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About the Author(s)

Robert Moffitt 400 pix

Robert A. Moffitt is the Krieger-Eisenhower Professor of Economics at Johns Hopkins University, where he also holds a joint appointment at the Bloomberg School of Public Health. Previously, he was a faculty member at Brown University. He is a Fellow of the Econometric Society, the Society of Labor Economists (SOLE), and the American Academy of Arts and Sciences, and a member of the National Academy of Sciences. He is the past president of both SOLE and the Population Association of America, and received a MERIT award from the National Institutes of Health. He has been chief editor of American Economic Review and Journal of Human Resources and coeditor of The Review of Economics and Statistics. He is currently editor of the annual NBER Tax Policy and the Economy volume. He is a research associate in the NBER’s Economics of Children and Public Economics programs, and a member of the Conference on Research in Income and Wealth.

Moffitt’s research interests are in labor economics and applied microeconometrics, with a special focus on the economics of issues relating to the low-income population in the US. He has been particularly focused on the labor supply decisions of female heads of families and how they respond to the welfare system, on the behavioral effects of social insurance programs and income taxes, and on labor market volatility.

Moffitt lives in Baltimore with his wife, Emily Agree, a faculty member in sociology at Johns Hopkins. He was born in Houston, Texas and received his BA in economics from Rice University and his PhD in economics from Brown.

Endnotes

1. McConnell M, Perez-Quiros G. “Output Fluctuations in the United States: What Has Changed Since the Early 1980s?American Economic Review 90(5), December 2000, pp. 1464–1476. Go to ⤴︎
2. Gottschalk P, Moffitt R. “The Growth of Earnings Instability in the US Labor Market,” Brookings Papers on Economic Activity 2, 1994, pp. 217–254.   Go to ⤴︎
3. Moffitt R, Zhang S. “Income Volatility and the PSID: Past Research and New Results,” NBER Working Paper 24390, March 2018, and AEA Papers and Proceedings 108, May 2018, pp. 277–280.   Go to ⤴︎
4. See my paper with Zhang for a review through 2017 on which administrative studies have shown a decline. For a more recent study, see Bloom N, Guvenen F, Pistaferri L, Salgado S, Sabelhaus J, Song J. “The Great Micro Moderation,” Federal Reserve Bank of Minneapolis Working Paper, 2017.   Go to ⤴︎
5. The LEHD began earlier, but only by 1998 did it have a sufficient number of states to make it accurate for the nation as a whole.   Go to ⤴︎
6. Moffitt R, Zhang S. “Estimating Trends in Male Earnings Volatility with the Panel Study of Income Dynamics,” NBER Working Paper 27674, August 2020; Moffitt R. “Reconciling Trends in US Male Earnings Volatility: Results from a Four Data Set Project,” NBER Working Paper 27664, August 2020; McKinney K, Abowd J. “Male Earnings Volatility in LEHD before, during, and after the Great Recession,” Cornell University Working Paper, 2020; Carr M, Moffitt R, Wiemers E. “Reconciling Trends in Volatility: Evidence from the SIPP Survey and Administrative Data,” NBER Working Paper 27672, August 2020; Ziliak J, Hokayem C, Bollinger C. “Trends in Earnings Volatility Using Linked Administrative and Survey Data,” US Census Bureau, 2020. The papers are currently being revised for a special issue of a journal. The results below are from the latest updates.   Go to ⤴︎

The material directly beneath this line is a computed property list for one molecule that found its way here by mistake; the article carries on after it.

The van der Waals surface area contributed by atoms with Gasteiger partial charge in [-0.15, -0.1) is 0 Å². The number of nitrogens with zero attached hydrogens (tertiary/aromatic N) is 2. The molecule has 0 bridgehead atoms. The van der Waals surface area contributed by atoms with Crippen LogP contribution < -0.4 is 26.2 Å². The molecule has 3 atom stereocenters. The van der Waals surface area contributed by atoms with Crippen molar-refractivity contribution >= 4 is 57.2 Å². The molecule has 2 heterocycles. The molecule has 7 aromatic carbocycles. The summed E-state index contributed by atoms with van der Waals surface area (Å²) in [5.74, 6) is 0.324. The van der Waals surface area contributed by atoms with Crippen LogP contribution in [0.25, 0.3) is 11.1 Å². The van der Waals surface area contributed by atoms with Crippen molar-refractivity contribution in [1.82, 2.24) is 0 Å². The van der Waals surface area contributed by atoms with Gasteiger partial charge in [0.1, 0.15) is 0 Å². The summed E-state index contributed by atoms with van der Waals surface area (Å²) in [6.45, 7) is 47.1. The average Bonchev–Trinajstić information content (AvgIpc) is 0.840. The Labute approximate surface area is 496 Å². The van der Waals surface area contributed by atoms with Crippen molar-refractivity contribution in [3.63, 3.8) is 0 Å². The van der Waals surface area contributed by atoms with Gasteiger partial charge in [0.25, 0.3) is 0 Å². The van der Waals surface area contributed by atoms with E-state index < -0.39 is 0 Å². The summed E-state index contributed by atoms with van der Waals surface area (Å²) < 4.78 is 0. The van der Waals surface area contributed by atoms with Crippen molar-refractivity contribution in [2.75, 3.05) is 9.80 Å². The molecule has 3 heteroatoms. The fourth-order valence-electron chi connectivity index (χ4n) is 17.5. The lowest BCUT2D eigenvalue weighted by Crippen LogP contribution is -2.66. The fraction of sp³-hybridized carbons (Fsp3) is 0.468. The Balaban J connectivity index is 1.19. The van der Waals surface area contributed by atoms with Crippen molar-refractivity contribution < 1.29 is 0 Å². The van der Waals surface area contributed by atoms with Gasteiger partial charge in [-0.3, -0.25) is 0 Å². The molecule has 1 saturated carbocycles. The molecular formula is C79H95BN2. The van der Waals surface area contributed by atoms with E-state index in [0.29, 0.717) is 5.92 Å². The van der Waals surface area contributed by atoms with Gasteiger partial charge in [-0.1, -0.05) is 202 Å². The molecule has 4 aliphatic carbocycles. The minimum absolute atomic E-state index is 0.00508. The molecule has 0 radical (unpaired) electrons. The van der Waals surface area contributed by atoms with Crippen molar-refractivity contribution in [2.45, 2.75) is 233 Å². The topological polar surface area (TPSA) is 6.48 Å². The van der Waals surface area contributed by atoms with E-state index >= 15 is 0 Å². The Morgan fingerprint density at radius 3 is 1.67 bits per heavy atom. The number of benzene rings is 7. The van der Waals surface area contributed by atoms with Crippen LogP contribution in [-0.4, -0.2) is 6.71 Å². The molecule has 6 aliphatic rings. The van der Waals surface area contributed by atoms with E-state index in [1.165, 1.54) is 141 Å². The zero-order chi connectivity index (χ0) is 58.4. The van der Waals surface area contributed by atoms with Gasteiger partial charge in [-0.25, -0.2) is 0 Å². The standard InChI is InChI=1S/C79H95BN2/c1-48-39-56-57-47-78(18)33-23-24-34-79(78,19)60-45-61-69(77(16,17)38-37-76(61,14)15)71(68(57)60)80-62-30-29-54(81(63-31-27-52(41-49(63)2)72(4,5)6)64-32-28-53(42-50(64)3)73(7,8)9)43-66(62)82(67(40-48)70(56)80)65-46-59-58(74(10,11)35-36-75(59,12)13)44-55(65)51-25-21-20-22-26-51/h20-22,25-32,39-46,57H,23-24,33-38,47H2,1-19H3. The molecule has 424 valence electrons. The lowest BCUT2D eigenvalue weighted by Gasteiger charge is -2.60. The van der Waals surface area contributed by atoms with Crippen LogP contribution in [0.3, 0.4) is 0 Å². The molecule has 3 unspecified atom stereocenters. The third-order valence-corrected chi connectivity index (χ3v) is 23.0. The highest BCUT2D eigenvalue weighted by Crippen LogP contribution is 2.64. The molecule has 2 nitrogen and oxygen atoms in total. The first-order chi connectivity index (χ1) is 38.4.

7. Kornfeld R, Bloom H. “Measuring Program Impacts on Earnings and Employment: Do Unemployment Insurance Wage Reports from Employers Agree with Surveys of Individuals?” Journal of Labor Economics 17(1), January 1999, pp. 168–197; Juhn C, McCue, K. “Comparing Measures of Earnings Instability Based on Survey and Administrative Reports,” US Census Bureau Center for Economic Studies, Working Paper 10-15, 2010; Celik S, Juhn C, McCue K, Thompson J. “Recent Trends in Earnings Volatility: Evidence from Survey and Administrative Data,” The B.E. Journal of Economic Analysis & Policy 12(2), 2012; Abraham K, Haltiwanger J, Sandusky K, Spletzer J. “Exploring Differences in Employment between Household and Establishment Data,Journal of Labor Economics 31(S1), April 2013, pp. 129–172; “Inequality Statistics from the LEHD,” US Census Bureau Center for Economic Studies, Working Paper, 2014; Abowd J, McKinney K, Zhao N. “Earnings Inequality and Mobility Trends in the United States: Nationally Representative Estimates from Longitudinally Linked Employer-Employee Data,” Journal of Labor Economics 36(S1), January 2018, pp. S183–S300; Carr M, Wiemers E. “The Role of Low Earnings in Differing Trends in Earnings Volatility,” Economics Letters 199(C), February 2021.     Go to ⤴︎
8. Dynan K, Elmendorf D, Sichel D. “The Evolution of Household Income Volatility,” The B.E. Journal of Economic Analysis & Policy 12(2), 2012; Ziliak J, Hokayem C, Bollinger C. “Trends in Earnings Volatility Using Linked Administrative and Survey Data,” US Census Bureau Center for Economic Studies, Working Paper CES 20-24, August 2020. Ziliak found declining mobility for women.   Go to ⤴︎

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